BYOB Not a Defense to Pennsylvania Furnishing Alcohol Charges

A Philadelphia area woman that had previously run to be the Lieutenant Governor of Pennsylvania was charged with Furnishing Alcohol to a Minor after allegedly throwing an underage drinking party for her daughter’s 17th birthday.  At the Preliminary Hearing, various teenage attendees testified that the woman hosted the party at her home and actively participated in the festivities.  Upon the conclusion of the hearing, the woman’s criminal defense attorney argued that the Furnishing charges should be dismissed because no testimony was presented as to who brought the alcohol, meaning there was no evidence that his client “furnished” or actually supplied the alcohol.

The problem with this argument is that the legal definition of “furnish” as defined in 18 Pa.C.S. 6310.6 includes allowing a minor to possess alcohol on premises or property owned or controlled by the person charged.  Therefore, just allowing minors to drink in the house was sufficient to justify the Furnishing charges.  The argument for dismissal based upon a lack of evidence of supplying alcohol was meritless. The drinking clearly occurred in the woman’s home, and the testimony was not only that she permitted it but actually an active participant.  The BYOB argument to the Furnishing charges, meaning the woman didn’t provide the alcohol, was a dead loser based upon the testimony presented.

Mandatory Fines for Pennsylvania Furnishing Alcohol Charge

The Furnishing Alcohol to a Minor charge in Pennsylvania is graded as a misdemeanor.  As a criminal defense attorney in State College, I have represented many Penn State students that were charged with Furnishing Alcohol to Minors.  Many of those cases were resolved via a diversionary program known as Accelerated Rehabilitative Disposition (ARD).  Successful completion of ARD allows the person to seek a dismissal of the charges.  If the charges are dismissed, the person can then seek to have records of the case destroyed through the expungement process.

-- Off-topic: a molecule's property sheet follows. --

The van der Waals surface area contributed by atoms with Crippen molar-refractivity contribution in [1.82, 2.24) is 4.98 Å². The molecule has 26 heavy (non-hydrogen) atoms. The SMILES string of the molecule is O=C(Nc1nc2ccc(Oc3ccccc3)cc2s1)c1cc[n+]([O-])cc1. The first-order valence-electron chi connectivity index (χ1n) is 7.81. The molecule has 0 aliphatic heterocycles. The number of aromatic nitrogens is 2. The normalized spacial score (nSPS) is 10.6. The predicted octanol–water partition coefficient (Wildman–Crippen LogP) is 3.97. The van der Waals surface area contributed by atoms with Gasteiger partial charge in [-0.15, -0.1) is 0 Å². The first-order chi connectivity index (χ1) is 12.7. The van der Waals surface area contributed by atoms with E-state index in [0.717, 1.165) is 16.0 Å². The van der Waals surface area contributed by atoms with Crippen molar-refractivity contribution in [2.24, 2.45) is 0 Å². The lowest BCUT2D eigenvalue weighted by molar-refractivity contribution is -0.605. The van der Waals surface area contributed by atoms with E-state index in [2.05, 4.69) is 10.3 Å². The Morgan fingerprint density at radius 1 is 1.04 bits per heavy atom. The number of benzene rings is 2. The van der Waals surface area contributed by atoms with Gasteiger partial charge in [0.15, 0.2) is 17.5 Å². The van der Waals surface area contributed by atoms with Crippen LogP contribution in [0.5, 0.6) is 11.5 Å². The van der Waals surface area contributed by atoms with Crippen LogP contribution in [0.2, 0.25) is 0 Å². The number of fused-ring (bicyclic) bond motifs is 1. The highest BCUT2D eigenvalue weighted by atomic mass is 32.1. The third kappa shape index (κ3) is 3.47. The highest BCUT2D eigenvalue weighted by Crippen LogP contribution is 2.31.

In a case like this, the district attorney would most likely deny a request for ARD because the prosecutor want to impose a stronger punishment to increase the deterrent effect in a case involving an adult providing alcohol to a juvenile.  Simply stated, there is a big difference between young adults providing alcohol to one another and an adult providing alcohol to a teen.

Instead of permitting ARD, the prosecutor may actually seek jail time for a conviction.  The Furnishing charge also carries a minimum fine of $1,000.00 for a first violation and a fine of $2,500.00 for each subsequent violation.

Experienced Criminal Defense Attorney Matters

Anyone charged with Furnishing Alcohol to a Minor or other criminal offenses should contact an experienced criminal defense attorney.  An experienced lawyer should know the definition of “furnishing” and not make such a bad argument for dismissal.